Pornography law in North Carolina: Something to keep in mind:
An adult who communicates damaging material to a minor under the age of 16 commits a felony.
It is a crime to provide damaging content to a youngster older than 16.
Federal law may apply if the conduct takes place between states or across international borders. Soliciting a child’s sexual activity or exposing a child to dangerous material is against federal law.
Some FAQs about the pornography law in North Carolina
The following are some FAQs concerning the pornography law in North Carolina:-
What if I unintentionally view or download child porn?
You should get in touch with a lawyer right away if you unintentionally watched or downloaded child porn. There are some specific, limited situations when self-reporting is not unlawful under state or federal laws that criminalize child pornography.
What should I do if the police get in touch with me over claims of child porn?
Be courteous, but refuse to provide any information. Never consent to a search of your home or your electronic devices of your own free will. Respectfully request the investigators’ names and phone numbers, and then immediately call a lawyer with experience handling cases similar to this.
What must I do in the event that the cops grab my computer?
Executing a search warrant is frequently the first step in investigations into child pornography. If law enforcement contacts you, you should speak with a lawyer right away. Do not respond to any inquiries or offer any statements. Request a copy of the search warrant formally. The officers will start carrying out the search warrant by gathering and taking away any equipment or other items important to the warrant for better examination further.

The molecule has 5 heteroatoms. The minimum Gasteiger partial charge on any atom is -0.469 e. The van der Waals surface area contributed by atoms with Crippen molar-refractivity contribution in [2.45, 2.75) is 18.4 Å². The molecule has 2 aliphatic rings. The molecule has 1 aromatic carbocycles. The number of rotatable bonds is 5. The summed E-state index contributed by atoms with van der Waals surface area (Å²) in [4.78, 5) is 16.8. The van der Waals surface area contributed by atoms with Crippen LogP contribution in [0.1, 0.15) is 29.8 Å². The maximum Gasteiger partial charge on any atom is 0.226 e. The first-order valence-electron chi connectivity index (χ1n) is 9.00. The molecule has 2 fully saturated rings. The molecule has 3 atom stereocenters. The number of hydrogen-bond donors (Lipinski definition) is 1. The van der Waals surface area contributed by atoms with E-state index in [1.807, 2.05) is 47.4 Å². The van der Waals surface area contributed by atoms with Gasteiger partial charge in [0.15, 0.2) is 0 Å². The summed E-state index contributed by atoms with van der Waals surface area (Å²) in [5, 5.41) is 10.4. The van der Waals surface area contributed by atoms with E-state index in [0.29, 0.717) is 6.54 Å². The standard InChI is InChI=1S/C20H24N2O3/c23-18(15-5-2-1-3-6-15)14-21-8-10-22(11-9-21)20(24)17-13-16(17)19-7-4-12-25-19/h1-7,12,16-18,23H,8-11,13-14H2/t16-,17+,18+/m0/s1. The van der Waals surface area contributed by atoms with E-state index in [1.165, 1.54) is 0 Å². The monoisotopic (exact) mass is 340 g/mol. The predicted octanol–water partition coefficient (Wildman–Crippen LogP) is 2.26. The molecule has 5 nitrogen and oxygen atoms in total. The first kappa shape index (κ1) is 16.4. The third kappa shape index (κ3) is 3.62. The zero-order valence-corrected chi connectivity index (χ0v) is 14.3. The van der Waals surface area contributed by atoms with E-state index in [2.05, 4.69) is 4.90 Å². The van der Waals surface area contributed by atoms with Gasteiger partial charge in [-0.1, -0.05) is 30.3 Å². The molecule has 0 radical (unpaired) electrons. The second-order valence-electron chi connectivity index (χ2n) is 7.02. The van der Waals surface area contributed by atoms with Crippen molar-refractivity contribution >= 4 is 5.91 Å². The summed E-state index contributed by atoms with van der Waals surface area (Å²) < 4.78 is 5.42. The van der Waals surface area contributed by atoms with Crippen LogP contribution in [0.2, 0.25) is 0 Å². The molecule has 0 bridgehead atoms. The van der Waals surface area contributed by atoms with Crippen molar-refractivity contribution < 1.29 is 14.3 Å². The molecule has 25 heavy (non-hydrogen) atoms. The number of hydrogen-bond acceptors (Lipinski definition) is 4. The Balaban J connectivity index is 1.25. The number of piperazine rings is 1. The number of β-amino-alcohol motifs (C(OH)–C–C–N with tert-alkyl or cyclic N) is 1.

You should hire a lawyer even if you think your computer or other electronic devices don’t have any proof of illicit photos. Typically, a computer system containing child pornography will be subject to a digital forensic investigation, which can result in the destruction of the system.
Do I have to register as a sex offender if I’m found guilty of a child porn offense?
If found guilty of a child pornography crime, whether it be sexual exploitation of a minor in North Carolina courts or a federal child pornography crime, the offender must register as a sex offender. If found guilty of possessing or receiving child pornography, the first period of registration under the present sex offender registration legislation is 30 years.
What do the sexting laws and revenge porn in North Carolina mean?
When someone wants to denigrate, humiliate, coerce, or inflict emotional, psychological, or financial harm on someone, they are in violation of North Carolina’s GS-14-190 revenge porn law. Without permission, the person distributes or shares any sexually explicit material that features an identifiable third party. Sharing pictures taken in situations where the subject had a reasonable expectation of privacy, then, is a class H felony.
The images are thought to be obscene or sexual; the subject did not consent, and the accused intentionally and consciously released them. The legislation operates under the premise that the accused intended to injure the victim in some way.
What about unwelcome nudity?
Obscenity or harassment may be done by sending indecent sexual photographs or engaging in non-consensual sexting. What charges are brought depends on the information provided. However, anyone who has been the target of cyberbullying, phone harassment, or other related civil offenses may file a civil lawsuit to seek compensation.
What sanctions apply to child porn?
Whether a case is brought before a state or federal court has a significant impact on the potential penalties for child porn charges. Probation may be the punishment if found guilty of second or third sexual exploitation of a minor under North Carolina law. The penalty grows significantly heavier if a child pornography case is chosen for federal prosecution, though. The typical minimum term in federal proceedings is five years in jail, while much greater sentences are possible.